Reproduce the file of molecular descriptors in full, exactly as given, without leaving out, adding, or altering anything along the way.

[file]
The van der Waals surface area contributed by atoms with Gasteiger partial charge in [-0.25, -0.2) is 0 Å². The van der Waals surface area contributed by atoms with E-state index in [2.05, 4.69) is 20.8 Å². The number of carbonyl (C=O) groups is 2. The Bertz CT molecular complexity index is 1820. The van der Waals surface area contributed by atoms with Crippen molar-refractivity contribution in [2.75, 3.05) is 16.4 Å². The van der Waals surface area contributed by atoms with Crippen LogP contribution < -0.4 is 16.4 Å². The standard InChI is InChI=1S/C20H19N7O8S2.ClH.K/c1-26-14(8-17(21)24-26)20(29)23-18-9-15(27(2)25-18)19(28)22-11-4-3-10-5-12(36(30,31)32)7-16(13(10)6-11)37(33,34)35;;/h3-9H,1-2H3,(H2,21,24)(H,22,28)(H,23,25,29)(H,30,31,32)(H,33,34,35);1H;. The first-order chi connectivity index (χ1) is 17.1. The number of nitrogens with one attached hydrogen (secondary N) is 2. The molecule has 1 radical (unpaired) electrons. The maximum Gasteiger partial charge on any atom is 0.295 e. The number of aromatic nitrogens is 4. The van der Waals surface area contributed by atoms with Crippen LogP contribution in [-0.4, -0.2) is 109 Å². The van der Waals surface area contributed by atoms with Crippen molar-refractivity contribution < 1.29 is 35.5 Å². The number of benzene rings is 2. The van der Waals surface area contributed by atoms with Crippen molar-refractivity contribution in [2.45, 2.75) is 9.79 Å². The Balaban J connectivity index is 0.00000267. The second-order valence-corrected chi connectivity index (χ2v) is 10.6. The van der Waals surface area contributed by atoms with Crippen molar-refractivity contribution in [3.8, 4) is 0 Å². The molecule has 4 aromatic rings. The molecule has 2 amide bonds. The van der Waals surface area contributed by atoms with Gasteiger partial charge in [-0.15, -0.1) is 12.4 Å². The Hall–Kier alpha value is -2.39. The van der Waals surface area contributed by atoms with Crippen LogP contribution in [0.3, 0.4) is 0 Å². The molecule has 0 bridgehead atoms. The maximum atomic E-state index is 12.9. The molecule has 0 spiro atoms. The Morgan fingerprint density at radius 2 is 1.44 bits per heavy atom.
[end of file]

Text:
The van der Waals surface area contributed by atoms with Gasteiger partial charge in [-0.25, -0.2) is 0 Å². The van der Waals surface area contributed by atoms with E-state index in [2.05, 4.69) is 20.8 Å². The number of carbonyl (C=O) groups is 2. The Bertz CT molecular complexity index is 1820. The van der Waals surface area contributed by atoms with Crippen molar-refractivity contribution in [2.75, 3.05) is 16.4 Å². The van der Waals surface area contributed by atoms with Crippen LogP contribution < -0.4 is 16.4 Å². The standard InChI is InChI=1S/C20H19N7O8S2.ClH.K/c1-26-14(8-17(21)24-26)20(29)23-18-9-15(27(2)25-18)19(28)22-11-4-3-10-5-12(36(30,31)32)7-16(13(10)6-11)37(33,34)35;;/h3-9H,1-2H3,(H2,21,24)(H,22,28)(H,23,25,29)(H,30,31,32)(H,33,34,35);1H;. The first-order chi connectivity index (χ1) is 17.1. The number of nitrogens with one attached hydrogen (secondary N) is 2. The molecule has 1 radical (unpaired) electrons. The maximum Gasteiger partial charge on any atom is 0.295 e. The number of aromatic nitrogens is 4. The van der Waals surface area contributed by atoms with Crippen LogP contribution in [-0.4, -0.2) is 109 Å². The van der Waals surface area contributed by atoms with Crippen molar-refractivity contribution < 1.29 is 35.5 Å². The number of benzene rings is 2. The van der Waals surface area contributed by atoms with Crippen molar-refractivity contribution in [2.45, 2.75) is 9.79 Å². The Balaban J connectivity index is 0.00000267. The second-order valence-corrected chi connectivity index (χ2v) is 10.6. The van der Waals surface area contributed by atoms with Crippen molar-refractivity contribution in [3.8, 4) is 0 Å². The molecule has 4 aromatic rings. The molecule has 2 amide bonds. The van der Waals surface area contributed by atoms with Gasteiger partial charge in [-0.15, -0.1) is 12.4 Å². The Hall–Kier alpha value is -2.39. The van der Waals surface area contributed by atoms with Crippen LogP contribution in [0.3, 0.4) is 0 Å². The molecule has 0 bridgehead atoms. The maximum atomic E-state index is 12.9. The molecule has 0 spiro atoms. The Morgan fingerprint density at radius 2 is 1.44 bits per heavy atom.